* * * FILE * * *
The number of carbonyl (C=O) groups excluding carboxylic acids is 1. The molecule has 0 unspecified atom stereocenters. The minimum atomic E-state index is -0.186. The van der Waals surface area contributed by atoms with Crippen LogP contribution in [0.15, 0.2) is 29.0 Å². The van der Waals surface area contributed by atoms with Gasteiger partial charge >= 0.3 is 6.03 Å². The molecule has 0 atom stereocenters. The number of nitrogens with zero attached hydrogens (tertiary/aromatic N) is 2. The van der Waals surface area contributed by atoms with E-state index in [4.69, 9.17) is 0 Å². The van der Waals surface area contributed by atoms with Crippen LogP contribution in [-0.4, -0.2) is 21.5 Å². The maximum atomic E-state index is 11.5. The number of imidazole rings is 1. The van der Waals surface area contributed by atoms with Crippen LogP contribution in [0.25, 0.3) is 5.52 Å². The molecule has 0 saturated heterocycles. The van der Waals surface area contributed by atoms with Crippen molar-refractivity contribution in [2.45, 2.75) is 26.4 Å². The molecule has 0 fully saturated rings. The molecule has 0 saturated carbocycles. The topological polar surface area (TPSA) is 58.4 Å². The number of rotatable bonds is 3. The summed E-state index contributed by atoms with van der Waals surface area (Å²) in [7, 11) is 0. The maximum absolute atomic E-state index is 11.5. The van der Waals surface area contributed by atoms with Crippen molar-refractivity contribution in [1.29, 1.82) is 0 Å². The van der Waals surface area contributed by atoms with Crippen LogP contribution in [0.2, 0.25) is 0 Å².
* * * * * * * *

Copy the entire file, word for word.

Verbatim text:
The number of carbonyl (C=O) groups excluding carboxylic acids is 1. The molecule has 0 unspecified atom stereocenters. The minimum atomic E-state index is -0.186. The van der Waals surface area contributed by atoms with Crippen LogP contribution in [0.15, 0.2) is 29.0 Å². The van der Waals surface area contributed by atoms with Gasteiger partial charge >= 0.3 is 6.03 Å². The molecule has 0 atom stereocenters. The number of nitrogens with zero attached hydrogens (tertiary/aromatic N) is 2. The van der Waals surface area contributed by atoms with E-state index in [4.69, 9.17) is 0 Å². The van der Waals surface area contributed by atoms with Crippen LogP contribution in [-0.4, -0.2) is 21.5 Å². The maximum atomic E-state index is 11.5. The number of imidazole rings is 1. The van der Waals surface area contributed by atoms with Crippen LogP contribution in [0.25, 0.3) is 5.52 Å². The molecule has 0 saturated heterocycles. The van der Waals surface area contributed by atoms with Crippen molar-refractivity contribution in [2.45, 2.75) is 26.4 Å². The molecule has 0 fully saturated rings. The molecule has 0 saturated carbocycles. The topological polar surface area (TPSA) is 58.4 Å². The number of rotatable bonds is 3. The summed E-state index contributed by atoms with van der Waals surface area (Å²) in [7, 11) is 0. The maximum absolute atomic E-state index is 11.5. The van der Waals surface area contributed by atoms with Crippen molar-refractivity contribution in [1.29, 1.82) is 0 Å². The van der Waals surface area contributed by atoms with Crippen LogP contribution in [0.2, 0.25) is 0 Å².